## Wednesday, November 21, 2012

### Don't Use Timing Functions for Profiling

One common technique for profiling programs is to use the gettimeofday system call (with code that looks something like this):

Example (incorrect) code that uses gettimeofday - click to view #include <time.h> #include <stdlib.h> #include <stdio.h> void function(void) { struct timeval before; struct timeval after; gettimeofday(&before, NULL); codetoprofile(); gettimeofday(&after, NULL); time_t delta = after.tv_sec - before.tv_sec; printf("%ld\n",delta); } 

However, using gettimeofday(2) or time(3) or any function designed to get a time of day to obtain profiling information is wrong for many reasons:

1. Time can go backwards. In a virtualized environment this can happen quite often. In non-virtualized environments this can happen due to time zones. Even passing CLOCK_MONOTONIC to clock(3) doesn't help as it can go backwards during a leap second expansion.
2. Time can change drastically for no reason. Systems with NTP enabled periodically sync their time with a time source. This can cause the system time to change by minutes, hours, or even days!
3. These functions measure Wall Clock time. Time spent on entirely unrelated processes is going to be included in the profiling data!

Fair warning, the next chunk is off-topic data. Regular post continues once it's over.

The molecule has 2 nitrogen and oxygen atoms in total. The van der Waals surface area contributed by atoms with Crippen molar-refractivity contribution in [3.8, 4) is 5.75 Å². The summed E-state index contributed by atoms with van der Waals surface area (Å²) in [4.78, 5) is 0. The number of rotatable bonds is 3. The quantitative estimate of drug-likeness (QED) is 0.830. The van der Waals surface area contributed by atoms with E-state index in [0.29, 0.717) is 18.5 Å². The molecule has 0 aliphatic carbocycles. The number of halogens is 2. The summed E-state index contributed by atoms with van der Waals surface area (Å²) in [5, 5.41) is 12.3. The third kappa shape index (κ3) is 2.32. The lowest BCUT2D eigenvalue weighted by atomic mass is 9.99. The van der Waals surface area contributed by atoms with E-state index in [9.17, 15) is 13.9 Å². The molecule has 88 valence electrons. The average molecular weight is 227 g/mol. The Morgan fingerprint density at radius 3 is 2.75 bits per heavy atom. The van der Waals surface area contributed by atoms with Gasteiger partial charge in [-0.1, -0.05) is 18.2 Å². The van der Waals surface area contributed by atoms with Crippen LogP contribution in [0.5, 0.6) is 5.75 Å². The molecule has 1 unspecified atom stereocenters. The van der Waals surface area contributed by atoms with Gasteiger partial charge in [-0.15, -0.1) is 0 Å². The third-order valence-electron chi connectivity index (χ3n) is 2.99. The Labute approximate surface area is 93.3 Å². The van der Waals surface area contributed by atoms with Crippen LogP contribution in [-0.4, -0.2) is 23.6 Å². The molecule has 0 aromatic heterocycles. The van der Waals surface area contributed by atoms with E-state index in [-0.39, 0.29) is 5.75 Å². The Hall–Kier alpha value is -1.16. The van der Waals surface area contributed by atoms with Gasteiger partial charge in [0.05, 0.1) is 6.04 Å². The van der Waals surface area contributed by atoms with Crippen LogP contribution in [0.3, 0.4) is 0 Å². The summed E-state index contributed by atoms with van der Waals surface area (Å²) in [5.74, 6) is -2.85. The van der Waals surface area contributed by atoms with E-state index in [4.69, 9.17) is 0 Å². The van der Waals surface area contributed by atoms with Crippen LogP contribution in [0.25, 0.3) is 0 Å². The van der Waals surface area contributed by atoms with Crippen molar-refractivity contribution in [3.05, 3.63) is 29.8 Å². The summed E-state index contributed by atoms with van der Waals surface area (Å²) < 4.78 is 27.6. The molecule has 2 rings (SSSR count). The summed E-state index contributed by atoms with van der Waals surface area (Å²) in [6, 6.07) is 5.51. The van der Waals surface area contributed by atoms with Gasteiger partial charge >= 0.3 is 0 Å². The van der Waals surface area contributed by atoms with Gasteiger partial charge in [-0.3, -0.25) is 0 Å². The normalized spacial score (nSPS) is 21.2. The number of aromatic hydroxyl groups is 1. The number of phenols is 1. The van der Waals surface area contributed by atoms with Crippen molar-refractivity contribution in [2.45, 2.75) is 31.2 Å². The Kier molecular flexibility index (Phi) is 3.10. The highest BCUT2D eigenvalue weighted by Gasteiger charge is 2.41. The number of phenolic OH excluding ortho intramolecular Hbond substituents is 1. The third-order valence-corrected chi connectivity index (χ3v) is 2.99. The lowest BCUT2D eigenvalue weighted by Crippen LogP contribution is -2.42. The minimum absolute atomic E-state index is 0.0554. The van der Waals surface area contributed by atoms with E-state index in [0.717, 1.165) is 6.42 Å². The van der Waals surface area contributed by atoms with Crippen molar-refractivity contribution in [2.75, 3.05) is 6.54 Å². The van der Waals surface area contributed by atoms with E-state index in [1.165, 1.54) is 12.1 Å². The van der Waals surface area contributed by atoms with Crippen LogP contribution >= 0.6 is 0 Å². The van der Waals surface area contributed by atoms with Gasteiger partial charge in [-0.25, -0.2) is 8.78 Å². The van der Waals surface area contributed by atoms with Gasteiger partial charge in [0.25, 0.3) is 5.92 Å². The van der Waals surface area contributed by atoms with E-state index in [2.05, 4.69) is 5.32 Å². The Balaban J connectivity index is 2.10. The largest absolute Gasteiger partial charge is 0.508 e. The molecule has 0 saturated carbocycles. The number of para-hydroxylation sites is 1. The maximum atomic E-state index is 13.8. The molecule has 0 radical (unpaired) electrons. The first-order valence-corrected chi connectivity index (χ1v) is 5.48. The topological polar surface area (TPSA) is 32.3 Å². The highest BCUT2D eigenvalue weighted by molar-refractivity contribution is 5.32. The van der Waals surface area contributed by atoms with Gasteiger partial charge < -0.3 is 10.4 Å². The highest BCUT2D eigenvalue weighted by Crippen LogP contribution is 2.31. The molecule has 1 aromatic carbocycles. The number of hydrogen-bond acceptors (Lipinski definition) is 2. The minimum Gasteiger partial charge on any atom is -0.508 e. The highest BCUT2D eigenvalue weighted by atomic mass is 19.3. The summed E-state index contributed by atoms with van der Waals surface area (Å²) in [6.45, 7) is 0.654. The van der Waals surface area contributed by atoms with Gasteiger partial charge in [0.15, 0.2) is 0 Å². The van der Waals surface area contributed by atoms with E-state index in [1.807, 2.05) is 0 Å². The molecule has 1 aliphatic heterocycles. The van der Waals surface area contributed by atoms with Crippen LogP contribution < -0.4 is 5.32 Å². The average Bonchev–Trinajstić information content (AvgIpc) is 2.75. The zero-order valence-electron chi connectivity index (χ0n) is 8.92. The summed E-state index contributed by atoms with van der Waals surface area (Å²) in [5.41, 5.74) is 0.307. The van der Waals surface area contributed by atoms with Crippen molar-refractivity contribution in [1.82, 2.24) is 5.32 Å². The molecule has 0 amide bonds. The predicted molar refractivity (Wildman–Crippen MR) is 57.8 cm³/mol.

4. Even if you have disabled everything else on the system[1] the delta computed above includes both of User time and System Time. If your algorithm is very fast but the kernel has a slow implementation of some system call you won't learn much.
5. gettimeofday relies on the cpu clock which may differ across cores resulting in time skew.

So what should be used instead?

There isn't a good, portable, function to obtain profiling information. However there are options for those not tied to a particular system (or those willing to maintain multiple implementations for different systems.

The getrusage(2) system call is one option for profiling data. This provides different fields for user time (ru_utime) and system time (ru_stime) at a relatively high level of precision and accuracy.

Using DTraces profiling provider also seems to be a decent choice although I limited experience with it.

Finally, using APIs meant to access hardware specific features such as FreeBSD's hwpmc is likely to provide the best results at the cost of being the least portable. Linux has similar features such as oprofile and perf. Using dedicated profilers such as Intel's vtunes[2] may also be worthwhile.

1. Including networking, background process swapping, cron, etc.
2. A FreeBSD version is available.
update 2012-11-26: Include note about clock skew across cores.
Update 2013-02-13: Update and fix a massive error I had w.r.t. clock(3)